Tolkien’s legacy will live forever as a benchmark for Fantasy literature and thanks to Peter Jackson a benchmark for Fantasy cinema as well. Although I have only ever had the pleasure of viewing the films a mistake I must rectify in the near future, my passion for The Lord Of The Rings and Tolkien’s expanded universe is ever present, but what makes it so damn Metal. Since the early 90s Black Metallers have latched onto the cloak of The Witchking spouting the vile historical conquests of Mordor, this tradition has seemingly filtered into a more modern age.
Cascading through The Black Gate come Keys Of Orthanc a fresh face to the Shire of Quebec in Canada. This one man Black Metal project tackles the darker side of Tolkien’s universe, which whilst not terribly unique does work well. With no previous releases Dush Agh Golnauk is the debut album of Keys Of Orthanc. With so much competition in the realms of Tolkien inspired Black Metal how does this solitary warrior fare?
Dush Agh Golnauk is to be blunt short, clocking in at just 35 minutes including two long instrumental tracks there isn’t a lot of substance, but actually I think this works really well. The instrumentals are beautifully constructed and not a touch boring serving as wondrous atmospheric introductory and closing tomes. The real meat is in the uninspiringly titled tracks however, Ringwraiths contains big emotive Black Metal riffs that seem to start here and carry throughout the whole album they are backed by Symphonic, Atmospheric tones to breath life into this debut.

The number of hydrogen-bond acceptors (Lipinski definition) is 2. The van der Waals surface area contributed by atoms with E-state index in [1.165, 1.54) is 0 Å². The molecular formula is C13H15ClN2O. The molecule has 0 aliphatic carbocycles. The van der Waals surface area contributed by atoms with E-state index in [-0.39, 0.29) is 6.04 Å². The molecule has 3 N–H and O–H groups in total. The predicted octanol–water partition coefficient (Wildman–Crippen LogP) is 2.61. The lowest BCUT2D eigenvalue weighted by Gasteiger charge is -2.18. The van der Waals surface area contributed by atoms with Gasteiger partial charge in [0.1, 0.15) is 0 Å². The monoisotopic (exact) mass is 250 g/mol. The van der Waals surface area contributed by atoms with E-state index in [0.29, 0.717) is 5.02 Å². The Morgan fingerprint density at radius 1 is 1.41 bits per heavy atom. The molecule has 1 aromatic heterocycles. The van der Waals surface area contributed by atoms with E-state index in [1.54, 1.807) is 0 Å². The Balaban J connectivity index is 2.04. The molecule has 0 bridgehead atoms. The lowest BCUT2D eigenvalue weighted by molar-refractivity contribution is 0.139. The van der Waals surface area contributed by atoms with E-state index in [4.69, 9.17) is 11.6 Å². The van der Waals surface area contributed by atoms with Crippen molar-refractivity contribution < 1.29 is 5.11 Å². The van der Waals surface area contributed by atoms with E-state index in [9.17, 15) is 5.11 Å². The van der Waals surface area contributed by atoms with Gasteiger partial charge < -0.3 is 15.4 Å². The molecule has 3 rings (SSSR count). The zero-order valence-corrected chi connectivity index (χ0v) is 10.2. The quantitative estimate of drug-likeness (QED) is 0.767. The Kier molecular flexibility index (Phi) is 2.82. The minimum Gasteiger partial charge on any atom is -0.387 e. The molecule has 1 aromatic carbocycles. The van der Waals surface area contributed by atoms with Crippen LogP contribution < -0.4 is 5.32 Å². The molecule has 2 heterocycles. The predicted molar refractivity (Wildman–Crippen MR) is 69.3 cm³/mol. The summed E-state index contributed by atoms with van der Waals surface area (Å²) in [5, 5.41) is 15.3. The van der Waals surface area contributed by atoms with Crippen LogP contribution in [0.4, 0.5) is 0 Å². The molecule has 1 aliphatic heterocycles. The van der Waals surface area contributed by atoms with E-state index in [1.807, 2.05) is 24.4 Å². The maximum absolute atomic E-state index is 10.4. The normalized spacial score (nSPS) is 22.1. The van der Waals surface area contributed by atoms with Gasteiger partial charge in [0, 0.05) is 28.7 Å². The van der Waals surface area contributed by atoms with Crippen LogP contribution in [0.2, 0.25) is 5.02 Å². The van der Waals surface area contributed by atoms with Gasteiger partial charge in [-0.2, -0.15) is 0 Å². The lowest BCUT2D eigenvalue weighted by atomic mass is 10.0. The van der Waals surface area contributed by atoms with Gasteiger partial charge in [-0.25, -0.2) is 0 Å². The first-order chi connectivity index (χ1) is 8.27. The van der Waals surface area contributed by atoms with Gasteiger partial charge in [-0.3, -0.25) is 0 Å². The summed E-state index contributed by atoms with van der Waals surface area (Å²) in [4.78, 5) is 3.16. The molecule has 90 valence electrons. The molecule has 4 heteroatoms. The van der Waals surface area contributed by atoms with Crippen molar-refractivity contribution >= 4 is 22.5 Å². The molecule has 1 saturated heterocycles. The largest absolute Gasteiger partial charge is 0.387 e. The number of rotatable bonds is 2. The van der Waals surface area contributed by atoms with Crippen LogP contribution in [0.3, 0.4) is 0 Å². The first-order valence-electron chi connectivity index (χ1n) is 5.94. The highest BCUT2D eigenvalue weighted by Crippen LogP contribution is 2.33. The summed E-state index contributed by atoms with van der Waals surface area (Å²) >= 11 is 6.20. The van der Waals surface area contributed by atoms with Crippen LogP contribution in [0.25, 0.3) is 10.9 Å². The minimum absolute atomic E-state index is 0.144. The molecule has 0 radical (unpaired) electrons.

These traits continue in a pretty atypical yet listenable fashion, the vocals are inspiring, dark and vile and even at points given life through the Symphonic elements. More melodic passages are injected into Mor Gahnum and the keyboards truly come to the forefront in The White Wizard. Whilst Dush Agh Golnauk is nothing new it is a pretty good listen, it’s Symphonic/ Atmospheric Black Metal to the very core with the added bonus of Tolkien.
Overall Keys Of Orthanc have really outdone themselves on this debut, it’s length gives us a glimpse into the bands future as if presenting us with an extended EP of sorts. Nothing feels strained, overdone or boring rather it is kept in line by the blueprints of Black Metals long troubled history. This is one for Tolkien fanatics and Dungeon Synth dwellers everywhere.
(7/10 George Caley)